Automobiles greatly depend on fuels that involve hydrocarbon and combustion for usage. However, U.S. Navy scientists believe that they may have solved one of the greater challenges that took decade long experiments, which is, how to extract fuel from seawater. In the next seven to ten years, the military will be able to run jets, ships, and other vehicles on a fuel derived from seawater, according to Heather Willauer, a research chemist with the Naval Research Laboratory (NRL).
Fixed bed catalysis process
This is a process, which converts high molecular weight hydrocarbons into gasoline that is more valuable and other products. Here Willauer and her team uses this process to recover the hydrogen and the CO2 from the seawater is highly energy-intensive, requiring almost twice as much electricity to convert the water into fuel components as the process yields in terms of power.
The U.S. Naval Research Laboratory’s (NRL) Materials Science and Technology Division announced Monday that it had already flown a radio-controlled replica of a World War II plane using hydrocarbon fuel made from seawater.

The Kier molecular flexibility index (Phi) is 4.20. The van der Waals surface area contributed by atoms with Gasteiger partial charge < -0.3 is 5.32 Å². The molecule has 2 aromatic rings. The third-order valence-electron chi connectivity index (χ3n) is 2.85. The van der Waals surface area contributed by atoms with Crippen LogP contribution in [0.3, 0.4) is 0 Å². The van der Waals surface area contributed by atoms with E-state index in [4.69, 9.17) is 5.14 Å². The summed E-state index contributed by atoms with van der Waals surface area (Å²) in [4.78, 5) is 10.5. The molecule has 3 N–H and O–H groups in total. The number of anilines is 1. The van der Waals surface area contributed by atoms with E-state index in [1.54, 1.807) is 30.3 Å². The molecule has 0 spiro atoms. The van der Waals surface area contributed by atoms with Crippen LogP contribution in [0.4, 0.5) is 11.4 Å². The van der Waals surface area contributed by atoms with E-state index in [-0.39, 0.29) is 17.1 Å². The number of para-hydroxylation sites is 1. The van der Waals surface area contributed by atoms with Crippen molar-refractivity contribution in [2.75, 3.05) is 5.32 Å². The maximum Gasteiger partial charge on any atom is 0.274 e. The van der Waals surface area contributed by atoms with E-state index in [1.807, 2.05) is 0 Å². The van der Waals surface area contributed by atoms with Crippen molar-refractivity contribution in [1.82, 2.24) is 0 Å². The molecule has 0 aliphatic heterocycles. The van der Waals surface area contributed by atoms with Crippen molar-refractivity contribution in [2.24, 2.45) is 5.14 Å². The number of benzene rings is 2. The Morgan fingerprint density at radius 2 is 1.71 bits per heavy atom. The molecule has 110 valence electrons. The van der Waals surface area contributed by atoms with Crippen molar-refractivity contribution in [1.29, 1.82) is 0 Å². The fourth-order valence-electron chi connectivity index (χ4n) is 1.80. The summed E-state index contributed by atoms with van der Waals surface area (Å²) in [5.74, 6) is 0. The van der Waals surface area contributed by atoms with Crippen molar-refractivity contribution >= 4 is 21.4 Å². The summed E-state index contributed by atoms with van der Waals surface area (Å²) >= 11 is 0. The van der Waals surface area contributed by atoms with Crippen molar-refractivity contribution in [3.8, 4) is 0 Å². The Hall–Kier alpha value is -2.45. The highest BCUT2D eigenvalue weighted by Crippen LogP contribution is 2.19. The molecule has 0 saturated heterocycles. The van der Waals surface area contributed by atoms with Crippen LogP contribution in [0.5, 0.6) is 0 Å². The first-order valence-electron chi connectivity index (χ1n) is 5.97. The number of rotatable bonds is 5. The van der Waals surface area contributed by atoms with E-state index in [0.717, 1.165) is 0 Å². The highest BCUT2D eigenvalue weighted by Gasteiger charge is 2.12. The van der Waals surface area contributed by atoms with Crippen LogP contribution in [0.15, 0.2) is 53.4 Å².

The fuel is created with the help of an electrolytic cation exchange module, a machine that removes carbon dioxide from seawater while simultaneously producing hydrogen. The gases are then formed into liquid hydrocarbons by a metal catalyst in a reactor system.
Fuel produced this way would cost an estimated $3-6 per gallon, the NRL says, and could be commercially viable within the next seven to ten years with proper funding and partnerships.
Changes prior to feasibility and efficiency
Willauer explains that having demonstrated the feasibility of the process, they further aim for efficiency. The challenge that follows this game changing discovery is to be able to produce the fuel in industrial quantities.
“For us in the military, in the Navy, we have some pretty unusual and different kinds of challenges,” said Cullom, Vice Adm. “We don’t necessarily go to a gas station to get our fuel. Our gas station comes to us in terms of an oiler, a replenishment ship. Developing a game-changing technology like this, seawater to fuel, really is something that re-invents a lot of the way we can do business when you think about logistics, readiness.”